celiachia free from gluten free senza glutine

Gluten-free diets: consumption needs and trends

Initially created to meet the needs of celiacs, now they’ve been adopted also by consumers choosing gluten-free as a food lifestyle. Today the idea that gluten-free food is only for those who suffer intolerances or allergies has been debunked. Instead, following the new health trends that have boosted also the gluten-free market, this type of product is chosen, in fact, also by those who want products that they consider to be good for the body. Today’s consumer has a different, more extensive food awareness, and makes informed decisions. In the large retail sector, in fact, many companies have adjusted, offering a parallel range of gluten-free products.


Many people think that celiac disease and gluten intolerance are synonymous. In actual fact, this is not the case. They are two pathologies linked to the same substance but differ both at a molecular level and for their symptoms. In people affected by celiac disease, gluten triggers an auto-immune reaction that attacks the intestine and damages the intestinal mucus. Gluten intolerance, on the other hand, manifests itself in abdominal pains, an irritable colon and tiredness, but does not lead to serious intestinal injury.

According to a Federconsumatori (Consumer association) survey in September 2016, in Italy there are 172,197 people affected, equal to around 2% of the population. The Ministry of Health estimates, however, that at least another 400 thousand people are waiting for a diagnosis.


According to the latest report of the British research institute, Visiongain, which analyses the trend in the world, the market for gluten-free products in 2016 reached globally a turnover of over four and a half billion dollars; the figure is destined to triple by 2026. In Italy the gluten-free sector has an average annual growth rate of 30%. In 2016 12% of new products registered in Europe had a GLUTEN-FREE label.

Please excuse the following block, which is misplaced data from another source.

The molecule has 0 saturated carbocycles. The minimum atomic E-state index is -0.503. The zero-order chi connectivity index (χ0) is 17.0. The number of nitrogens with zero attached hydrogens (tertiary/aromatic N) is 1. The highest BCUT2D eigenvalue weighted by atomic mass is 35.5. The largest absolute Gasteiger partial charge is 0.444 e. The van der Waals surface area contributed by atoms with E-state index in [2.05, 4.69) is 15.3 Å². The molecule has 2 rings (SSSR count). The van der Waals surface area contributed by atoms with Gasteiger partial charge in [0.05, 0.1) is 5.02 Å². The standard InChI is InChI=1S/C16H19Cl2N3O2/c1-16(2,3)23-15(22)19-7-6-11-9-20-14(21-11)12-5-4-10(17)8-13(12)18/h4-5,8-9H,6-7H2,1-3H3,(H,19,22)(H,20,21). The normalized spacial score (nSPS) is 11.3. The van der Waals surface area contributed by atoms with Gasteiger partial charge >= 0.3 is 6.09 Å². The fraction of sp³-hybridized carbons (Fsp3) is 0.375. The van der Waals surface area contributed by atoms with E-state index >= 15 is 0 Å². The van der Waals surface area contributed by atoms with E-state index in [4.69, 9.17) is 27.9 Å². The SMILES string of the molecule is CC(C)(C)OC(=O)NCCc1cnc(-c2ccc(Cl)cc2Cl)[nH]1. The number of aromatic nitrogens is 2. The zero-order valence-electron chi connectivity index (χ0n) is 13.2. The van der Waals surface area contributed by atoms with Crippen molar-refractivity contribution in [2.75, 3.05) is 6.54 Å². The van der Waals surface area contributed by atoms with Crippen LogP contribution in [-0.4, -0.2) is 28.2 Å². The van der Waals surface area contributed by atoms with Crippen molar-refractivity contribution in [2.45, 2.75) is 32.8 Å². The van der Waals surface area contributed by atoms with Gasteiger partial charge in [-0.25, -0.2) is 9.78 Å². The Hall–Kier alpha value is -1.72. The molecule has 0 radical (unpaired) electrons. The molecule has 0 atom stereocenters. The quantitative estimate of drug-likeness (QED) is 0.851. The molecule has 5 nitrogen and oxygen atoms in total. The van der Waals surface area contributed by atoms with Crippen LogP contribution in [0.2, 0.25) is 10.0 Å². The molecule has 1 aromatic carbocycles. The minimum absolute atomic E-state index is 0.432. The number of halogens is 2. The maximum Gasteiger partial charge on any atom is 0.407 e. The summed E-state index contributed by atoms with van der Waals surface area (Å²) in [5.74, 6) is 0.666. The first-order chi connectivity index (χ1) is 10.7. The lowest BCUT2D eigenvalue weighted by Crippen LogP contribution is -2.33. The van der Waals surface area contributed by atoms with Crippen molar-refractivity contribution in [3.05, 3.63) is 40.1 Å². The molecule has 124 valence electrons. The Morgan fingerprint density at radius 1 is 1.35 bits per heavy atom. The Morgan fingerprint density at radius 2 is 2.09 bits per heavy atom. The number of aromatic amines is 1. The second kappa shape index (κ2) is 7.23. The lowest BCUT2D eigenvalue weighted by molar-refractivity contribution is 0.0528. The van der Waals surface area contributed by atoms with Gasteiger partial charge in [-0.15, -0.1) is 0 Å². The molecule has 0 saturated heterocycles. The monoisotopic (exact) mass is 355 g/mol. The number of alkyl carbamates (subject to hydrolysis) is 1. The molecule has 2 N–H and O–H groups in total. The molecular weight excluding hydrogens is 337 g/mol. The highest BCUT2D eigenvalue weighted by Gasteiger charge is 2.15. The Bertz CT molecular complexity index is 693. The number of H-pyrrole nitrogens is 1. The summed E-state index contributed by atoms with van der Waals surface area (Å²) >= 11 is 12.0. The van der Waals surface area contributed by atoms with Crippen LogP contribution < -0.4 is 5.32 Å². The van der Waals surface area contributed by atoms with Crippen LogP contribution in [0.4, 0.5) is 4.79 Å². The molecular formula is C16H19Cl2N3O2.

Allergies and intolerances are, therefore, a very important phenomenon, flanked by new lifestyles and ways of consuming, as shown by the Eurispes 2016 Italy Report, which estimates an increase of vegetarians (7.1%, up compared to 2015) and vegans (1%, significantly higher compared to the previous two-year period). The latter trend is driven most of all by greater attention towards health and wellbeing on the part of consumers.
It’s not just those with celiac disease or gluten intolerance that are pushing the sales of gluten-free products. It’s also thanks to those consumers that are choosing foods without gluten regardless of any intolerance to this vegetable protein. They are consumers that frequently buy different types of “free-from” products, besides organic and functional products and supplements. They are the Millennials, people between 16 and 34 years of age, who have developed greater awareness of the risks associated with the consumption of certain foods and who follow a varied diet, attentive to the body’s wellbeing.

What links these types of consumers is the search for quality and taste, also in gluten-free products. In the past, gluten-free products did not have a good taste, and also for this reason they were ghettoised into the “pharmaceutical foods” category and were difficult to find unless in a pharmacy or in few dedicated shops. Conversely, today gluten-free products must be tasty and enjoyable, and therefore eating them is no longer a problem, but a veritable trend.